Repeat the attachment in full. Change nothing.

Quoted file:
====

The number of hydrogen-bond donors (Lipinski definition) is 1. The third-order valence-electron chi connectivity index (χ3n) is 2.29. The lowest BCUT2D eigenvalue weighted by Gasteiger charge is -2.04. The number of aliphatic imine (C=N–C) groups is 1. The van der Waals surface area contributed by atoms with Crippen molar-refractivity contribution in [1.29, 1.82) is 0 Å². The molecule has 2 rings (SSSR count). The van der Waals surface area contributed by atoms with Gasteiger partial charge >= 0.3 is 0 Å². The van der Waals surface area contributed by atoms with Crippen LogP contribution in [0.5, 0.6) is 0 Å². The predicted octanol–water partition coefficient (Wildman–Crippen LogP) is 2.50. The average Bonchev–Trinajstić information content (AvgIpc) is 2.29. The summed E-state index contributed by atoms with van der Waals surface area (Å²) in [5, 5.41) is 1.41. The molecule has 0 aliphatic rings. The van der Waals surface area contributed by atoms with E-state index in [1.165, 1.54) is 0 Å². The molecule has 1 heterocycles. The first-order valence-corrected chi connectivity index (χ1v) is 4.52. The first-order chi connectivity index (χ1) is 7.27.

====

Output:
The number of hydrogen-bond donors (Lipinski definition) is 1. The third-order valence-electron chi connectivity index (χ3n) is 2.29. The lowest BCUT2D eigenvalue weighted by Gasteiger charge is -2.04. The number of aliphatic imine (C=N–C) groups is 1. The van der Waals surface area contributed by atoms with Crippen molar-refractivity contribution in [1.29, 1.82) is 0 Å². The molecule has 2 rings (SSSR count). The van der Waals surface area contributed by atoms with Gasteiger partial charge >= 0.3 is 0 Å². The van der Waals surface area contributed by atoms with Crippen LogP contribution in [0.5, 0.6) is 0 Å². The predicted octanol–water partition coefficient (Wildman–Crippen LogP) is 2.50. The average Bonchev–Trinajstić information content (AvgIpc) is 2.29. The summed E-state index contributed by atoms with van der Waals surface area (Å²) in [5, 5.41) is 1.41. The molecule has 0 aliphatic rings. The van der Waals surface area contributed by atoms with E-state index in [1.165, 1.54) is 0 Å². The molecule has 1 heterocycles. The first-order valence-corrected chi connectivity index (χ1v) is 4.52. The first-order chi connectivity index (χ1) is 7.27.